The camera assembly 290 in this implementation is fixed in the midsection of the reader unit 250 and includes multiple cameras. The relative positioning of the multiple cameras is shown in FIG. 6. FIG. 5 shows the field of view 292 of the cameras in the camera assembly 290 with respect to the width of a each mirror (e.g., 276) in the mirror assembly 272. Note that the field of view 292 of the cameras extends generally across the entire width of the mirror 276 in the mirror assembly. The field of view can be adjusted by adjusting the lenses of the cameras in the camera assembly 290.
The camera assembly includes a beam splitter 294 designed to reflect light from a light source toward the mirrors in the mirror assembly and allow light reflected back from the mirrors in the mirror assembly to pass into the cameras in the camera assembly 290.
The light source in this implementation is a collimator 296. A collimator is a device for providing a series of parallel beams of light. In this particular implementation, the collimator provides beams of light to illuminate each of the wafers in the cassette with bright field lighting via the mirrors in the mirror assembly 272.
FIG. 6 illustrates a side plan view of the reader unit of FIG. 5, including five stationary cameras 300-308. Each of these cameras is attached to the reader unit such that they remain fixed and stationary during read operations. These cameras can each read more than one wafer at a time, and together, can read all of the wafers at once without any moving parts. As an aside, it is possible to use multiple, moving cameras using a combination of the features shown in FIGS. 1, 5 and 6. In this case, the cameras in the camera assembly could read multiple scribes at each step of the stepper drive.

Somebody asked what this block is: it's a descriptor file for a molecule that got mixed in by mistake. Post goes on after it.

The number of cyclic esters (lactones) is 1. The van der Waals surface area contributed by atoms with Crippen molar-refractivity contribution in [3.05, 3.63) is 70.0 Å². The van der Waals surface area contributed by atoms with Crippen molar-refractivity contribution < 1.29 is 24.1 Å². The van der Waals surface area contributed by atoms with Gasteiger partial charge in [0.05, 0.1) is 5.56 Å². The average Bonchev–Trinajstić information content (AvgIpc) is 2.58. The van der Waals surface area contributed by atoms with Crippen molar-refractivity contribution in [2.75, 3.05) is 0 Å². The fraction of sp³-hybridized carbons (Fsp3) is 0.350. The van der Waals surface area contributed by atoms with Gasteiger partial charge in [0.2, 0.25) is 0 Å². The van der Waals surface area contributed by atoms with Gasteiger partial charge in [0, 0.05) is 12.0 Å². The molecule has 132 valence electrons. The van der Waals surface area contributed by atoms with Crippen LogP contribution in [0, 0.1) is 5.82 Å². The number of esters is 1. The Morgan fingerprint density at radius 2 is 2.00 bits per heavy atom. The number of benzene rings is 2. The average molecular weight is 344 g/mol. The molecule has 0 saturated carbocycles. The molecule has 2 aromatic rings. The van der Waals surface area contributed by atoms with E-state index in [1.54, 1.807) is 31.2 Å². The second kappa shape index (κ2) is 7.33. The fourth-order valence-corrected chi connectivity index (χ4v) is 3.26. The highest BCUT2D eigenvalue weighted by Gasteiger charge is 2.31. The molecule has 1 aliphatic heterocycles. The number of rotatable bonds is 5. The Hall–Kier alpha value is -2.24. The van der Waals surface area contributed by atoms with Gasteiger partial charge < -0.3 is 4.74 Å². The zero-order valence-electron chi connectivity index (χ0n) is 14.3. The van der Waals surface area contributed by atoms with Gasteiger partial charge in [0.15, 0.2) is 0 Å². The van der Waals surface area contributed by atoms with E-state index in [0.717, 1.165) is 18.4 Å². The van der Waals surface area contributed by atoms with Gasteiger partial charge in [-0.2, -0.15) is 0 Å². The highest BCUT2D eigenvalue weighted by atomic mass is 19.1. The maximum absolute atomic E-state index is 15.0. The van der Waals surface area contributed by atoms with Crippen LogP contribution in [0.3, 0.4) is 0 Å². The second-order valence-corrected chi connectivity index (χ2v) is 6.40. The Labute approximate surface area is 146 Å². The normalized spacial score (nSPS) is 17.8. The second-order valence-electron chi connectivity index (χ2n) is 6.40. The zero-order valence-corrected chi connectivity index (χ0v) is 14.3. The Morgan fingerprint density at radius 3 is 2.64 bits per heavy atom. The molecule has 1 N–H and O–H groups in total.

FIG. 6 shows the relationship between the field of views 320-328 of each of the cameras 300-308 and the mirrors (e.g., 330 for camera 300) in the mirror assembly 272. FIG. 6 also shows the cassette 252, including several wafers 352-334 positioned just outside the cassette assembly 254 of the reader unit to show the relationship between each water and a corresponding mirror in the mirror assembly prior to positioning for reading.
The field of view of each of the stationary cameras 300-308 in FIG. 6 intersects with a line of sight with five mirrors in the mirror assembly (e.g., 330 for camera 300). When the cassette 252 is positioned to engage the cassette assembly 254 on the reader unit the wafers such as wafers 352-334 in the cassette rest in the grooves of the wafer nest and fit in the slots between each of the mirrors in the mirror assembly 272. The relationship between the wafers and the mirrors in the mirror assembly is similar to that shown in FIG. 3 and described in detail above.
The principle advantages of a reader unit with multiple stationary cameras are the absence of moving parts to minimize particle generation and the ability to read wafer scribes faster because the reading process requires no move and wait sequences as in the implementation shown in FIG. 1.